Gen Con is consistently one of my favorite weeks of the year, and I especially liked that in 2013 it really was a full week for me.   The real highlight of Gen Con though was the Warhammer Invasion tournament.  While the game has a small following, it is a game that I played competitively.  I had several decent showings in tournaments, but at Gen Con I made it all the way to finals.  Going into the final game I was undefeated.  I id not manage to win, but I did finish second and the tournament was really exciting to play in.

2.  Preparing to Move
The last couple months of 2013 was a bit of a roller coaster of emotions as I began to discern how I could best fulfill my call into ministry.   I am not really going to go into details, but it is very evident to both Abigail and I how clearly God led us.  Until I got a phone call from my DS, I had no idea that I would be moving to Edinburgh.  However, it is clear to us that this is where God want us right now and the way it all came together was truly amazing.

1.  Callie is born 
Of course my best and biggest memory from 2013 is the birth of Callie on March 12th, 2013.  Of that day my best memory is the first hour or so after she was born.  For a couple of different reasons Callie had to spend a couple of hours in the NICU for observation.  I got to spend that first hour of her life with her, just the two of us (and the occasional nurse).  I know Callie will not remember that, but it is something I will never forget.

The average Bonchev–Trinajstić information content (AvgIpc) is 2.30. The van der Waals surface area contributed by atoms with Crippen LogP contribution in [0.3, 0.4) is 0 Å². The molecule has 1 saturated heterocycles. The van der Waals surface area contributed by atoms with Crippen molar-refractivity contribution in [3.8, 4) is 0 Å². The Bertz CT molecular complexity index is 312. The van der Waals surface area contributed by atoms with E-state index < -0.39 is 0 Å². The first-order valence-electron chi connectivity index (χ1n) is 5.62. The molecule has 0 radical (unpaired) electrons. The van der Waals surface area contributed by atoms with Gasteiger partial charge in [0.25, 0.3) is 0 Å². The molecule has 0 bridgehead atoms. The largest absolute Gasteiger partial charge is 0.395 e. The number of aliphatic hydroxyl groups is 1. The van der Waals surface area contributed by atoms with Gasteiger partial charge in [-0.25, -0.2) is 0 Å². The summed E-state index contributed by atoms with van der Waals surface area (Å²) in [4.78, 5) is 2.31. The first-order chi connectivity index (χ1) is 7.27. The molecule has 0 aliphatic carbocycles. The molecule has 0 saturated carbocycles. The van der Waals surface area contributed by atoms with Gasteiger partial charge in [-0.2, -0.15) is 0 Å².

Wednesday, October 09, 2013

Gospel Economics

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In Indiana high school seniors have to take Economics.  At the Sr. High  prayer breakfast today we were talking about that subject.  Of course, no entry level discussion of economics is complete without someone mentioning the worn-out platitude/ eternal economic truth, "There is no such thing as a free lunch." 

Now I will admit, I have been wanting to have a pointless argument for a while, and this was a great chance to do so.  I disagreed with it, and one of the youth in AP Econ insisted it was true.  I did not deny the truth, but stated that the position when held as an absolute goes to some fairly absurd places.  I then proceeded to make this point with a (fairly) absurd hypothetical.